Q&A Spotlight: “Big Data” Helping the Arts

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Roland J. Kushner

Interview with Roland J. Kushner, Ph.D., Economist, Arts Researcher and Musician

YPP: Why was the Local Arts Index developed?
Kushner: Americans for the Arts had vast experience with overall measurements in creating our National Arts Index: we’ve tracked more than 80 national-level indicators going back to 1998. The Local Index maps data onto specific communities as much as possible, down to the county level. Americans for the Arts Vice President Randy Cohen and I developed this along with Martin Cohen from the Cultural Planning Group.

YPP: Where does local data come from?
Kushner: The Local Index has two main sources. First, we aggregated existing public information from government agencies and private organizations. Second, when we first offered the Local Index in 2011, we partnered with local arts agencies across the country and asked them for in-depth, street-level information: How many seats are in local performance venues? What’s the literary scene? Are there music festivals? This type of information is not found in any national inventories.

YPP: How are arts organizations using this?
Kushner: We created tailored reports for nearly 80 communities nationwide, helping them examine the texture of local arts and culture. People’s eyes are being opened to the rich depth of the arts – beyond dance, theatre, opera, symphony, etc. Those matter of course, but there’s also rock-and-roll, various creative industries, libraries, zoos and other entities with artistic and cultural importance.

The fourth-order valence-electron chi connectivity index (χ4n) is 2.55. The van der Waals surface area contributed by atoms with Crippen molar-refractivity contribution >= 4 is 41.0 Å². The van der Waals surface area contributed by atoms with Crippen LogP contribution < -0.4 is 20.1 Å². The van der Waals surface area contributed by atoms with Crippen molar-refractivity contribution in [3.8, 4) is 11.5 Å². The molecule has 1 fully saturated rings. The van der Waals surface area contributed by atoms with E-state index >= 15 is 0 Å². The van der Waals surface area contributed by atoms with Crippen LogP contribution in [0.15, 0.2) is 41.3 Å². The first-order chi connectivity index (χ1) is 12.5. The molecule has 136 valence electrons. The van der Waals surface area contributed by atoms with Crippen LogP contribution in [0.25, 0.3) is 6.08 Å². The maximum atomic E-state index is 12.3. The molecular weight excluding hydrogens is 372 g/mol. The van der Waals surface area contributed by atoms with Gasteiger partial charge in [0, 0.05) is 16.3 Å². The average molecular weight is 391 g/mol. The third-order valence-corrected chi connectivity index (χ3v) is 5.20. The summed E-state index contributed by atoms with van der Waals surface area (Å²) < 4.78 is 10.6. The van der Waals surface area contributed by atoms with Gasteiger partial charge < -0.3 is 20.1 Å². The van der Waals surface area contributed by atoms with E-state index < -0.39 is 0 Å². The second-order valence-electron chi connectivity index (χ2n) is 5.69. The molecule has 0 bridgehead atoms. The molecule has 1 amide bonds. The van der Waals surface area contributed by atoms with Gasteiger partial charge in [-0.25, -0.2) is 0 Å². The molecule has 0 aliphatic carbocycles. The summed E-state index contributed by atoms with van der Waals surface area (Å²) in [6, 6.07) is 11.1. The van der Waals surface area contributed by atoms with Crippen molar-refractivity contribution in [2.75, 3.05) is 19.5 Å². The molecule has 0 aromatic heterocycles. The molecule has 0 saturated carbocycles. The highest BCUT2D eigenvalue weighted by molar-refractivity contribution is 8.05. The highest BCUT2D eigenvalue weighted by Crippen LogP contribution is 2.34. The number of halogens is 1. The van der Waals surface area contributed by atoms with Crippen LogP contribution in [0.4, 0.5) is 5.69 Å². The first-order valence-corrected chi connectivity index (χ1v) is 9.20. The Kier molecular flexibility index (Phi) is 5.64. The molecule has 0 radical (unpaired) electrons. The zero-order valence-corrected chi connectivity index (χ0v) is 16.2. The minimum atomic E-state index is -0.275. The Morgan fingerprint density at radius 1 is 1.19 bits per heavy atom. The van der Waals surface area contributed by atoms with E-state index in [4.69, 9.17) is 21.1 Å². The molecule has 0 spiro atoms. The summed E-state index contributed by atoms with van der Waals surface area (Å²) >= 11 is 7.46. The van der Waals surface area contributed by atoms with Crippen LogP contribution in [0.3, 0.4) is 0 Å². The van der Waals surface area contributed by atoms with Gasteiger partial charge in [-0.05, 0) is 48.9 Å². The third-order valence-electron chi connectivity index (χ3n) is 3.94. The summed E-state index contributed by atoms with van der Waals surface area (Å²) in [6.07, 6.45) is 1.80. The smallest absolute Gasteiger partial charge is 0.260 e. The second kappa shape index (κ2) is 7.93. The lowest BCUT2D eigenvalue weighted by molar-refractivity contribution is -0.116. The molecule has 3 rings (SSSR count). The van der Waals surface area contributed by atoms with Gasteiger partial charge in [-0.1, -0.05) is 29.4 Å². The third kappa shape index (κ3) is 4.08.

Our Indices are evaluated by counties, regional economic development agencies, along with people interested in topics like sociology, economics and history. University students studying arts administration use the data to evaluate geographic areas and organizations: Where do they want to work? What kinds of organizations might thrive in a certain area? This gives them a better sense of the arts environment – its opportunities and its challenges. Arts entrepreneurs can use it in the same way, to evaluate market opportunities.
We’re pleased that our Arts Index website received more than 17,000 hits over a recent 10-month period.

YPP: What can we learn about the performing arts?
Kushner: Certain Local indicators are very telling about an area’s vibrancy: the share of adult population attending live performances, entertainment admission fees per capita, number of performing arts nonprofits and even the number of visual and performing arts degrees awarded.

YPP: What does the future hold?
Kushner: Our 2014 National Arts Index will be published next month; we’re finalizing that right now. Looking ahead, we’re developing tools that can combine local data from multiple counties, such as large metropolitan areas or even entire states. We also want to empower users to analyze data in meaningful ways, such as evaluating their county against neighboring or distant counties. The Local database could calculate, for example, what percentage of indicators are above the national median.

Roland Kushner is co-author and research director of the National Arts Index and the Local Arts Index, produced by Americans for the Arts. His full-time job is Associate Professor of Business at Muhlenberg College in Allentown, Pa. Americans for the Arts is the leading nonprofit organization for advancing the arts and arts education. For more information, visit www.AmericansForTheArts.org. Kushner has worked in the Lehigh Valley’s arts scene for years, including a founding role at Musikfest in Bethlehem. He performs periodically around the area and serves on the boards of Sing Out! and New Bethany Ministries.

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